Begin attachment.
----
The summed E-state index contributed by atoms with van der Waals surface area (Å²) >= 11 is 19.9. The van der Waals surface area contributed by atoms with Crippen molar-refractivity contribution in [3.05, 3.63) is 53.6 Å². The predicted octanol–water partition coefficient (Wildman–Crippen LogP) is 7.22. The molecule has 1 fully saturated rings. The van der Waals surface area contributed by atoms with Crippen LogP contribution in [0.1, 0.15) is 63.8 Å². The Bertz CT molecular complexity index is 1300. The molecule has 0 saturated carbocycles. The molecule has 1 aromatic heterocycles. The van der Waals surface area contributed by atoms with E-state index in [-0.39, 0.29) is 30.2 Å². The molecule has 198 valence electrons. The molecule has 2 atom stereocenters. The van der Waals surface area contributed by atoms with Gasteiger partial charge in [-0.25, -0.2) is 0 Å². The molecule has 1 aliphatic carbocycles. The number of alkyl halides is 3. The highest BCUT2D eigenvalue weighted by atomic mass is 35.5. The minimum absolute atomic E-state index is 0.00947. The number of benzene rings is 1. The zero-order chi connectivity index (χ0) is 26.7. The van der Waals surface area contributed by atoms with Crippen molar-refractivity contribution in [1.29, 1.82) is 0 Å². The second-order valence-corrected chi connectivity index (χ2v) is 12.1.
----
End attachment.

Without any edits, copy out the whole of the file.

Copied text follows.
The summed E-state index contributed by atoms with van der Waals surface area (Å²) >= 11 is 19.9. The van der Waals surface area contributed by atoms with Crippen molar-refractivity contribution in [3.05, 3.63) is 53.6 Å². The predicted octanol–water partition coefficient (Wildman–Crippen LogP) is 7.22. The molecule has 1 fully saturated rings. The van der Waals surface area contributed by atoms with Crippen LogP contribution in [0.1, 0.15) is 63.8 Å². The Bertz CT molecular complexity index is 1300. The molecule has 0 saturated carbocycles. The molecule has 1 aromatic heterocycles. The van der Waals surface area contributed by atoms with E-state index in [-0.39, 0.29) is 30.2 Å². The molecule has 198 valence electrons. The molecule has 2 atom stereocenters. The van der Waals surface area contributed by atoms with Gasteiger partial charge in [-0.25, -0.2) is 0 Å². The molecule has 1 aliphatic carbocycles. The number of alkyl halides is 3. The highest BCUT2D eigenvalue weighted by atomic mass is 35.5. The minimum absolute atomic E-state index is 0.00947. The number of benzene rings is 1. The zero-order chi connectivity index (χ0) is 26.7. The van der Waals surface area contributed by atoms with Crippen molar-refractivity contribution in [1.29, 1.82) is 0 Å². The second-order valence-corrected chi connectivity index (χ2v) is 12.1.